Two types of gear drives have been devised to improve the performances of robotic mechanisms. One type features a dual-input/single-output differential-drive configuration intended to eliminate stick/slip motions; the other type features a single-input/dual-angular-momentum-balanced-output configuration intended to eliminate reaction torques.
Stick/slip motion can degrade the performance of a robot because a robotic control system cannot instantaneously correct for a sudden change between static and dynamic friction. Reaction torque arises in a structure that supports a mechanism coupled to a conventional gear drive, and can adversely affect the structure, the mechanism, or other equipment connected to the structure or mechanism.
In a drive of the differential type, the two input shafts can be turned at different speeds and, if necessary, in opposite directions, to make the output shaft turn in the forward or reverse direction at a desired speed. This is done without stopping rotation of either input shaft, so that stick/slip does not occur. In a drive of the angular-momentum-balanced type, turning the single input shaft causes the two output shafts to rotate at equal speeds in opposite directions.
The figure schematically illustrates one of two drives of the differential type and one drive of the angular-momentum-balanced type that have been built and tested. Each of the differential drives is rated at input speeds up to 295 radians per second (2,800 r/min), output torque up to 450 N·m (4,000 lb-in.), and power up to 5.6 kW (7.5 hp). The maximum ratings of the angular-momentum-balanced drive are input speed of 302 radians per second (2,880 r/min), dual output torques of 434 N·m (3,840 lb-in.) each, and power of 10.9 kW (14.6 hp).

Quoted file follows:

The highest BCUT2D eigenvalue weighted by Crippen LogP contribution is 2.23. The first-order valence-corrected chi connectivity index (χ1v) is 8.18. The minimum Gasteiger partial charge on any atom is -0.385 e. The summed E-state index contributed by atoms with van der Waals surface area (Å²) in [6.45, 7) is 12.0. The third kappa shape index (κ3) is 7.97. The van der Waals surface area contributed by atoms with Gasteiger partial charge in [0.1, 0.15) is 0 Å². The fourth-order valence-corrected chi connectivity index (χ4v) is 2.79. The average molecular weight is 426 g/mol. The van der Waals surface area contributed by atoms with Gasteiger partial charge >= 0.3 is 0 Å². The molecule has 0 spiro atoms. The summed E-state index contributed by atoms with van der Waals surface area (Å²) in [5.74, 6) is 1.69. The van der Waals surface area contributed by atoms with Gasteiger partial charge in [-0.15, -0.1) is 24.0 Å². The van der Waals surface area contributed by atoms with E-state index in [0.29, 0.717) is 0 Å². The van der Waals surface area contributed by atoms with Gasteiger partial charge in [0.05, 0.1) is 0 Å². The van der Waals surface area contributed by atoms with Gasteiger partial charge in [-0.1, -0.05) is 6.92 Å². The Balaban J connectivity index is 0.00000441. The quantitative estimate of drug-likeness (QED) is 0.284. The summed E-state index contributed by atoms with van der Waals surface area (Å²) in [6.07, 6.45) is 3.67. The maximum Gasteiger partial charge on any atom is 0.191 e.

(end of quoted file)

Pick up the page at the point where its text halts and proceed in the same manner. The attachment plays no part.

Each differential drive features either (as explained in the next two sentences) a dual roller-gear or a roller arrangement with a sun gear, four first-row planet gears, four second-row planet gears, and a ring gear. One of the differential drives contains a planetary roller-gear system with a reduction ratio (measured with one input driving the output while the other input shaft remains stationary) of 29.23:1. The other differential drive (the one shown in the figure) contains a planetary roller system with a reduction ratio of 24:1. The angular-momentum-balanced drive features a planetary roller system with five first- and second-row planet gears and a reduction ratio (the input to each of the two outputs) of 24:1. The three drives were subjected to a broad spectrum of tests to measure linearity, cogging, friction, and efficiency. All three drives operated as expected kinematically, exhibiting efficiencies as high as 95 percent.
Drives of the angular-momentum-balanced type could provide a reaction-free actuation when applied with proper combinations of torques and inertias coupled to output shafts. Drives of the differential type could provide improvements over present robotic transmissions for applications in which there are requirements for extremely smooth and accurate torque and position control, without inaccuracies that accompany stick/slip. Drives of the differential type could also offer viable alternatives to variable-ratio transmissions in applications in which output shafts are required to be driven both forward and in reverse, with an intervening stop. A differential transmission with two input drive motors could be augmented by a control system to optimize input speeds for any requested output speed; such a transmission could be useful in an electric car.
This work was done by William J. Anderson and William Shipitalo of Nastec, Inc., and Wyatt Newman of Case Western Reserve University for Lewis Research Center. Inquiries concerning rights for the commercial use of this invention should be addressed to
NASA Lewis Research Center, Commercial Technology Office, Attn: Tech Brief Patent Status, Mail Stop 7-3, 21000 Brookpark Road, Cleveland, Ohio 44135
Refer to LEW-16290.